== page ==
Well, my undergraduate career is finally over.
Rensselaer Polytechnic Institute
I was fortunate enough to get accepted to my first choice back in 2000 when I graduated high school. Unfortunately, however, it wasn't without its speed bumps. I had received the Rensselaer Medal prior to receiving my acceptance letter so when I got notified I was awarded the scholarship I assumed my acceptance letter was just around the corner. As it turned out, I was wrong. I actually got officially rejected at first. Naturally I was very confused since I was awarded an academic scholarship to a school that rejected my admission. My mother ended up calling the school while I was in my high school and they told her they had made a mistake. They sent me the wrong letter. I had been accepted all along.
I spent about a year attending Rensselaer until I came to the realization I was not personally ready for college life. I was still mentally unprepared and immature to be on my own 3 hours away from my home town with no mode of transportation for myself. I ended up leaving Rensselaer at the end of my freshman year to move back home and chose a school closer to home in Worcester, MA.
Worcester Polytechnic Institute
My next attempt at college was closer to home and with being allowed a vehicle on campus I had the freedom to move around as I pleased. Home was now only 45 minutes away so I could head back whenever I needed to. Knowing that choice was available made studying a lot easier to focus on. However, this college attempt was met with not only going through 9/11 my first year there, but also contracting mononucleosis, commonly known as "mono", my second year there. This put me behind in school work and required me to undergo surgery over the summer to have my tonsils removed.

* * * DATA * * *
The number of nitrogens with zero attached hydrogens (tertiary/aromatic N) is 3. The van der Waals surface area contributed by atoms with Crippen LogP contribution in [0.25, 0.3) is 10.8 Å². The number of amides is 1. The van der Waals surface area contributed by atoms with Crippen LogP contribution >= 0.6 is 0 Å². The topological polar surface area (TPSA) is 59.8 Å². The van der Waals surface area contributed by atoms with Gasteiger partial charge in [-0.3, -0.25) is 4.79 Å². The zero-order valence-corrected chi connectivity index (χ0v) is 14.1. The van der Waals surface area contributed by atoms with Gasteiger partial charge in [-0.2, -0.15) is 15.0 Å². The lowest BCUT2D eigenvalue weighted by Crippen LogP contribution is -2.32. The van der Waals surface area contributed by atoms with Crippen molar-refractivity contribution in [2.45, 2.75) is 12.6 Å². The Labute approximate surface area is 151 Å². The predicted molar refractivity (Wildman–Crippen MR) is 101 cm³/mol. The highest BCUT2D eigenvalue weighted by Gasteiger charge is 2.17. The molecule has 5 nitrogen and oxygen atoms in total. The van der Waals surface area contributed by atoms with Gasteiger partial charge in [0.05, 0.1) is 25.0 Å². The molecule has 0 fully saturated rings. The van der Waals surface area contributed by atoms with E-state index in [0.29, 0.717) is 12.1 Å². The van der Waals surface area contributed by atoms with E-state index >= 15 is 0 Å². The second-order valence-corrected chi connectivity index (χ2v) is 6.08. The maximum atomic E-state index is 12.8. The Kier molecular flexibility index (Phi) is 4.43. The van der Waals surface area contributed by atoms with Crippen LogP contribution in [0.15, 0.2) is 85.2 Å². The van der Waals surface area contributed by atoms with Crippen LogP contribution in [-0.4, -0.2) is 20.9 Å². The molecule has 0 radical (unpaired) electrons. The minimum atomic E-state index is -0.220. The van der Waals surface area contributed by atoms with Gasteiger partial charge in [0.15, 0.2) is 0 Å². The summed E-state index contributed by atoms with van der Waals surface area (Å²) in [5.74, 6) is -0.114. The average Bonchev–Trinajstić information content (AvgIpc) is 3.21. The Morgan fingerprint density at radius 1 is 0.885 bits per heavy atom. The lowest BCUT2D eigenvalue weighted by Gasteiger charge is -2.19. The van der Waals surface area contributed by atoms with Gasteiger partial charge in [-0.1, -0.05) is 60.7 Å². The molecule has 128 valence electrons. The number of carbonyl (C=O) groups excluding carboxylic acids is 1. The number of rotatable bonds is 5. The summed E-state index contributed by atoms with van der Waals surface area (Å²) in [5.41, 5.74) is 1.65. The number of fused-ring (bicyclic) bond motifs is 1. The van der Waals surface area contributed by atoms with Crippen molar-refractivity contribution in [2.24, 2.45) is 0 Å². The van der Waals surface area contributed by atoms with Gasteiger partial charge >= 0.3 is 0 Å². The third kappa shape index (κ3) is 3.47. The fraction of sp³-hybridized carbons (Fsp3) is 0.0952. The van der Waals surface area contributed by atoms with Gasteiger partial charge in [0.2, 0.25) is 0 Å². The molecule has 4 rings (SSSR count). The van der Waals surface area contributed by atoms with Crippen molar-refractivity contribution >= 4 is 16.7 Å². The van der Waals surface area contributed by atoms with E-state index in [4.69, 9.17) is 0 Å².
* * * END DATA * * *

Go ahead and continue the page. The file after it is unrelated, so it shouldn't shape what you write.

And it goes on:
After playing lots of catch up and realizing I was paying a lot of money per course for content I was just buying books on Amazon to learn I decided to end pursuing my degree in Computer Science and focus on a degree that justified the high-priced tuition to be taught in a classroom.
Third time is a charm right? Bentley College is more known for its business and information technology curriculum which sounded like a better choice given the state of the world at this point. I thought I would focus more on a business oriented technical degree since at lot of the statistics for graduates with Computer Science degree showed their salaries dropped significantly. With mounting student load debt it made more sense to change to another degree to be more marketable when I graduated to pay back the ever increasing loans. As it turns out I hated the business side of technology. My heart was more in the scientific side, but it wasn't marketable in my area so I made a very hard to decision to drop out of college completely. I couldn't justify taking out more money for an education I hated doing.